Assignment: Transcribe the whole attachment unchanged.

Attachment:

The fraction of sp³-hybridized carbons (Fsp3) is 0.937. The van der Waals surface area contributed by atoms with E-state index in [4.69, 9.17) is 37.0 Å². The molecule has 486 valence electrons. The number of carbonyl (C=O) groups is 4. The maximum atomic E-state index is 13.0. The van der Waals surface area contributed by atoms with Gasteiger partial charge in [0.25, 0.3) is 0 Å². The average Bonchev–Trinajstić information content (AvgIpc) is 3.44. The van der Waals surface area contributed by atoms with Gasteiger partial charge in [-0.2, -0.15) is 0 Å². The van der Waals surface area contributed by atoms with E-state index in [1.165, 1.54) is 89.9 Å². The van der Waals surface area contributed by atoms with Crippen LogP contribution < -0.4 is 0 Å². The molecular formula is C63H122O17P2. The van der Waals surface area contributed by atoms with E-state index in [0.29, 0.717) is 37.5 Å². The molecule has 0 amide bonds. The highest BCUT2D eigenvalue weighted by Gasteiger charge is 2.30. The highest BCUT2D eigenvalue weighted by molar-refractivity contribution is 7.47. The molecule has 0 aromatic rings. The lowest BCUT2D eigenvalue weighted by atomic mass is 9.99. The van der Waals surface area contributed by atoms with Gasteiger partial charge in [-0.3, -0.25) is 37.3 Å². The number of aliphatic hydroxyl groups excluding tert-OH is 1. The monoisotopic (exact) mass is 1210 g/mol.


The fraction of sp³-hybridized carbons (Fsp3) is 0.937. The van der Waals surface area contributed by atoms with E-state index in [4.69, 9.17) is 37.0 Å². The molecule has 486 valence electrons. The number of carbonyl (C=O) groups is 4. The maximum atomic E-state index is 13.0. The van der Waals surface area contributed by atoms with Gasteiger partial charge in [0.25, 0.3) is 0 Å². The average Bonchev–Trinajstić information content (AvgIpc) is 3.44. The van der Waals surface area contributed by atoms with Gasteiger partial charge in [-0.2, -0.15) is 0 Å². The van der Waals surface area contributed by atoms with E-state index in [1.165, 1.54) is 89.9 Å². The van der Waals surface area contributed by atoms with Crippen LogP contribution < -0.4 is 0 Å². The molecular formula is C63H122O17P2. The van der Waals surface area contributed by atoms with E-state index in [0.29, 0.717) is 37.5 Å². The molecule has 0 amide bonds. The highest BCUT2D eigenvalue weighted by Gasteiger charge is 2.30. The highest BCUT2D eigenvalue weighted by molar-refractivity contribution is 7.47. The molecule has 0 aromatic rings. The lowest BCUT2D eigenvalue weighted by atomic mass is 9.99. The van der Waals surface area contributed by atoms with Gasteiger partial charge in [-0.3, -0.25) is 37.3 Å². The number of aliphatic hydroxyl groups excluding tert-OH is 1. The monoisotopic (exact) mass is 1210 g/mol.